George McGovern, the United States senator who won the Democratic Party’s presidential nomination in 1972 as an opponent of the war in Vietnam and a champion of liberal causes, and who was then trounced by President Richard M. Nixon in the general election, died early Sunday in Sioux Falls, S.D. He was 90.
The best eulogy I’ve seen is from Conor Friedersdorf (written a few days ago, when it became clear the McGovern was on the way out):
Over the course of his career, McGovern made a lot of arguments that I personally find unpersuasive. But he sure did get the most important issue of his time right. Think of all the Americans who’d be alive today if the country had listened to McGovern rather than his opponents about the Vietnam War. Think of all the veterans who’d have been better off. Think of how many Vietnamese civilians would’ve been spared death by napalm.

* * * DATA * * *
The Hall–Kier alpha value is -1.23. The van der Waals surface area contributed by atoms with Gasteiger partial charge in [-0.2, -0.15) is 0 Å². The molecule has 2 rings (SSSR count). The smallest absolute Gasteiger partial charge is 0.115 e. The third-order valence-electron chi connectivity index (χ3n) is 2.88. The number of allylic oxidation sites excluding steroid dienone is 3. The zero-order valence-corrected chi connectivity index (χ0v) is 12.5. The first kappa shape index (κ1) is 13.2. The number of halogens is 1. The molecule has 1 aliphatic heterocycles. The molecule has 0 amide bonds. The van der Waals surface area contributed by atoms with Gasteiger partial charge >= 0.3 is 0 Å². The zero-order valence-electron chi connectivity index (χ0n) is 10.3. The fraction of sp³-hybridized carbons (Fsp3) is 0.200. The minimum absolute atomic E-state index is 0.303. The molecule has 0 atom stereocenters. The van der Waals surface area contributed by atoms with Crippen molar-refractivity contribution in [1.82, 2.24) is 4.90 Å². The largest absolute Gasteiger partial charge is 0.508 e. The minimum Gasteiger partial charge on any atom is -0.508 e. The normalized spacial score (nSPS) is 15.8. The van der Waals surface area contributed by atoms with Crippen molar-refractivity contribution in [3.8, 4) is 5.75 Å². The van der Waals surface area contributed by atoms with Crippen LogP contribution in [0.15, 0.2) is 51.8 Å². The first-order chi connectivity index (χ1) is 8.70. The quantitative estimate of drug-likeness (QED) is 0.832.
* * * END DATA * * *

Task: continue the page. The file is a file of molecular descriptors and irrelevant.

From Hunter S. Thompson’s legendary Fear and Loathing on the Campaign Trail ‘72:
The tragedy of all this is that George McGovern, for all his mistakes… understands what a fantastic monument to all the best instincts of the human race this country might have been, if we could have kept it out of the hands of greedy little hustlers like Richard Nixon.
Godspeed, good sir.
Feed the Political AnimalDonate
Washington Monthly depends on donations from readers like you.